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Analysis of quantitative trait loci in mice suggests a role of Enoph1 in stress reactivity

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Wienker,  T. F.
Clinical Genetics (Thomas F. Wienker), Dept. of Human Molecular Genetics (Head: Hans-Hilger Ropers), Max Planck Institute for Molecular Genetics, Max Planck Society;

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Citation

Barth, A., Bilkei-Gorzo, A., Drews, E., Otte, D. M., Diaz-Lacava, A., Varadarajulu, J., et al. (2014). Analysis of quantitative trait loci in mice suggests a role of Enoph1 in stress reactivity. Journal of Neurochemistry, 128(6), 807-817. doi:10.1111/jnc.12517.


Cite as: http://hdl.handle.net/11858/00-001M-0000-0025-BC76-1
Abstract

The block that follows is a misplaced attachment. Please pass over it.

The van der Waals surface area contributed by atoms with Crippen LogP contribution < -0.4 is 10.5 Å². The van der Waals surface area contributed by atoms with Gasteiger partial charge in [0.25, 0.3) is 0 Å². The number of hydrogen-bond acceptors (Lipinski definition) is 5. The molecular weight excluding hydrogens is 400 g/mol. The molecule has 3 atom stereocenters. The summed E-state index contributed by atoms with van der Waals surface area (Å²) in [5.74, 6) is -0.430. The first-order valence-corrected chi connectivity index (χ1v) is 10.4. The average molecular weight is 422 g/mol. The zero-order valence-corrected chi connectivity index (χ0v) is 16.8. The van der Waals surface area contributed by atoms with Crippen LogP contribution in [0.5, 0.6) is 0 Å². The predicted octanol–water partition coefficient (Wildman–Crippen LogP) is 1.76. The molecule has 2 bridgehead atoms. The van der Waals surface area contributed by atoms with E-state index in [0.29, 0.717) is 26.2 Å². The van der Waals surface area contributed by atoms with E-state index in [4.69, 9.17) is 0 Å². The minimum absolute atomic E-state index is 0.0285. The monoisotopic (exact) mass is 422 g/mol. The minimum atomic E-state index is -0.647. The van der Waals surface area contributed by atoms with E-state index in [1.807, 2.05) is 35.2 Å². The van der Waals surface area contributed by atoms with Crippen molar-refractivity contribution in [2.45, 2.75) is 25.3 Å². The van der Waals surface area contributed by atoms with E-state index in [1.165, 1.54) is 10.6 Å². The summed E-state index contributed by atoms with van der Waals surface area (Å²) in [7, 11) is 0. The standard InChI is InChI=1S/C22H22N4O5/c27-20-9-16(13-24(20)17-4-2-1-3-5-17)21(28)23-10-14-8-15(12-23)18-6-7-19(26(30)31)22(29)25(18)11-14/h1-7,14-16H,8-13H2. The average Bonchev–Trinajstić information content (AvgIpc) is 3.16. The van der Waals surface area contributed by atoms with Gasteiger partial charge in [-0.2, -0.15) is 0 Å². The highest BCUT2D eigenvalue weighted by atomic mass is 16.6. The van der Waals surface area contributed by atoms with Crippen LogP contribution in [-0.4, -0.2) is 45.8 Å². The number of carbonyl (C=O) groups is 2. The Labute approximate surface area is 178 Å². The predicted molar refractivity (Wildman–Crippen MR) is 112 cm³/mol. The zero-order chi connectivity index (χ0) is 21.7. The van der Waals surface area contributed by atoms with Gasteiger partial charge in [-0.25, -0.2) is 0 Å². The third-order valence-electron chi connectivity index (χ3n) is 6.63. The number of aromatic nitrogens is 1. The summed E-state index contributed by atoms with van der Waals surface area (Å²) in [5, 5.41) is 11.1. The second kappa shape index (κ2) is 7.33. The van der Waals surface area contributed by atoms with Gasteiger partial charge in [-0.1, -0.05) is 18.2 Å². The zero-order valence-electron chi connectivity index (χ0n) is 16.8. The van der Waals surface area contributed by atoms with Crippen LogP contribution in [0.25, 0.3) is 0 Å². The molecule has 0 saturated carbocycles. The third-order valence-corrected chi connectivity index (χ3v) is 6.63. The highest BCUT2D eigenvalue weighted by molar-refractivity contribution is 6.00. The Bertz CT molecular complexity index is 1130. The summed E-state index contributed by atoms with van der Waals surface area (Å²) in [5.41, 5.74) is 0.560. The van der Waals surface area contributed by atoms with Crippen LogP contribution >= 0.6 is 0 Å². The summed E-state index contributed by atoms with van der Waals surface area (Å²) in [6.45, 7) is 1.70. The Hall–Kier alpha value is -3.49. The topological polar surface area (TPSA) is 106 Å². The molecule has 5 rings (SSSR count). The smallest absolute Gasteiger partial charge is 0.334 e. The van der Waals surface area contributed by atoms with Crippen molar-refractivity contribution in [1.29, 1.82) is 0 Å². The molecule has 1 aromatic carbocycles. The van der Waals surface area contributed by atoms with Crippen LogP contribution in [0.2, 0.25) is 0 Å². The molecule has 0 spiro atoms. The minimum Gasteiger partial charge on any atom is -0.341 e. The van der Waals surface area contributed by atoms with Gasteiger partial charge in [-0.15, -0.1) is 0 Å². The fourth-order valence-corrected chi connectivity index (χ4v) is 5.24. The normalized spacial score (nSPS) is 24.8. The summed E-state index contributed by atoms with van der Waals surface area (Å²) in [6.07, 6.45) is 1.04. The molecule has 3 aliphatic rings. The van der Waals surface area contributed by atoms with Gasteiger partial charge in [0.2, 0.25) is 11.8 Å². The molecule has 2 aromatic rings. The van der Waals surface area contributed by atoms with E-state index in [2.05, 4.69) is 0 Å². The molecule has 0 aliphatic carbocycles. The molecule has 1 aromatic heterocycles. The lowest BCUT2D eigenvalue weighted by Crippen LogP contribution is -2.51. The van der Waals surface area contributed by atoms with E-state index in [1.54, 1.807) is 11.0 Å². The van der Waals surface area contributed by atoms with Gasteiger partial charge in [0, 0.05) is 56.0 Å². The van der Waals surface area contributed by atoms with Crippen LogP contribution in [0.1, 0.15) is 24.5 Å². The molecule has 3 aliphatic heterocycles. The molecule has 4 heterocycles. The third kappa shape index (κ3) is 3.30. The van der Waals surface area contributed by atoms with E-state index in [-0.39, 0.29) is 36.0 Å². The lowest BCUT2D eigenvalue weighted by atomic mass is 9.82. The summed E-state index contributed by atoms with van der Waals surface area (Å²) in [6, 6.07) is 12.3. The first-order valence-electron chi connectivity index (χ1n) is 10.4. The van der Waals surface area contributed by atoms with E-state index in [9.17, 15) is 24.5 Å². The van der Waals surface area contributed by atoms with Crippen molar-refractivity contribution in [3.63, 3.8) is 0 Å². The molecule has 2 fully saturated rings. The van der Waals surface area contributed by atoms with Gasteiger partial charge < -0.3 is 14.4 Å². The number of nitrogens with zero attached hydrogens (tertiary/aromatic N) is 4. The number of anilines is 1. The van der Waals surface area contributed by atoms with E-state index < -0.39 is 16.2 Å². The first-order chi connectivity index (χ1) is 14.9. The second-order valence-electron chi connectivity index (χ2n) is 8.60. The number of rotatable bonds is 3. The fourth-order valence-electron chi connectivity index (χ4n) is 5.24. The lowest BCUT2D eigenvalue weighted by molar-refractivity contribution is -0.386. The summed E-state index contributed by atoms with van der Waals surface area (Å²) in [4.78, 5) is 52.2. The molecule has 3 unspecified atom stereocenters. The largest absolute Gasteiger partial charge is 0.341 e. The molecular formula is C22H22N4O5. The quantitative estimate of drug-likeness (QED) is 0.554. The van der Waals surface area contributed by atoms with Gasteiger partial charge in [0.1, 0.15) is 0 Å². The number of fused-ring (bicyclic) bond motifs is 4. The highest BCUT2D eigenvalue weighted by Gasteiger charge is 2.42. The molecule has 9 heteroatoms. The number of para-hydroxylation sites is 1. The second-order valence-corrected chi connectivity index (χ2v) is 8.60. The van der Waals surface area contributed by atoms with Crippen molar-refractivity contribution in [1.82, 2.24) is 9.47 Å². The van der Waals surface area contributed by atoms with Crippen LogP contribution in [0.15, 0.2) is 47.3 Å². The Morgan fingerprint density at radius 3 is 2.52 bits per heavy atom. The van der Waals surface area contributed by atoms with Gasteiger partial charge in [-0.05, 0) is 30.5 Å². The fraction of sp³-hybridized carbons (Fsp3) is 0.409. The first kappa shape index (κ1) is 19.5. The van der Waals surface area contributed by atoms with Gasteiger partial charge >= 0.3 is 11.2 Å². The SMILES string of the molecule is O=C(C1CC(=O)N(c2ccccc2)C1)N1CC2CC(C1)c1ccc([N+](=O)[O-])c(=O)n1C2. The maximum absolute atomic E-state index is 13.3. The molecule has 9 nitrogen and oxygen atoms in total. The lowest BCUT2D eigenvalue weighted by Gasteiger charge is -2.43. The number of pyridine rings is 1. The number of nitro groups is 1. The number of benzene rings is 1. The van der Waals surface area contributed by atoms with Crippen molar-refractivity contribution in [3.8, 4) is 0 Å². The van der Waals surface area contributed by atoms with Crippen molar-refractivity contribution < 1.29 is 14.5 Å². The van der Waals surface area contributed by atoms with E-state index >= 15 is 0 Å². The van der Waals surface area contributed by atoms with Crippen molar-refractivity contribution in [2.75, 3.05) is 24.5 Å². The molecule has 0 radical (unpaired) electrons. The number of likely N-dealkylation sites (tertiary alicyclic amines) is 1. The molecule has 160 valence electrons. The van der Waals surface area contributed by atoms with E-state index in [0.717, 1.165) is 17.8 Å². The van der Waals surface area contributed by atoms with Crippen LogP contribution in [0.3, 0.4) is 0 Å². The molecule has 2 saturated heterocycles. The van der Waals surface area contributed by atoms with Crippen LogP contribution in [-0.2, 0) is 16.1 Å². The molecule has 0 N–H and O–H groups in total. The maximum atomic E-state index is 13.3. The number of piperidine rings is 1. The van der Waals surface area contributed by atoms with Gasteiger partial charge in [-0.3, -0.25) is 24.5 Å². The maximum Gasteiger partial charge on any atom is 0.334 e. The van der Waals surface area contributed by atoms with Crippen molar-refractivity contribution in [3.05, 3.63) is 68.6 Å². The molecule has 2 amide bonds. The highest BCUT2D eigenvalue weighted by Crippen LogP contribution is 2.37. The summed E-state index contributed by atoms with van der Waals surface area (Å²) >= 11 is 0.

Significant progress in elucidating the genetic etiology of anxiety and depression has been made during the last decade through a combination of human and animal studies. In this study, we aimed to discover genetic loci linked with anxiety as well as depression in order to reveal new candidate genes. Therefore, we initially tested the behavioral sensitivity of 543 F2 animals derived from an intercross of C57BL/6J and C3H/HeJ mice in paradigms for anxiety and depression. Next, all animals were genotyped with 269 microsatellite markers with a mean distance of 5.56 cM. Finally, a Quantitative Trait Loci (QTL) analysis was carried out, followed by selection of candidate genes. The QTL analysis revealed several new QTL on chromosome 5 with a common core interval of 19 Mb. We further narrowed this interval by comparative genomics to a region of 15 Mb. A database search and gene prioritization revealed Enoph1 as the most significant candidate gene on the prioritization list for anxiety and also for depression fulfilling our selection criteria. The Enoph1 gene, which is involved in polyamine biosynthesis, is differently expressed in parental strains, which have different brain spermidine levels and show distinct anxiety and depression-related phenotype. Our result suggests a significant role in polyamines in anxiety and depression-related behaviors.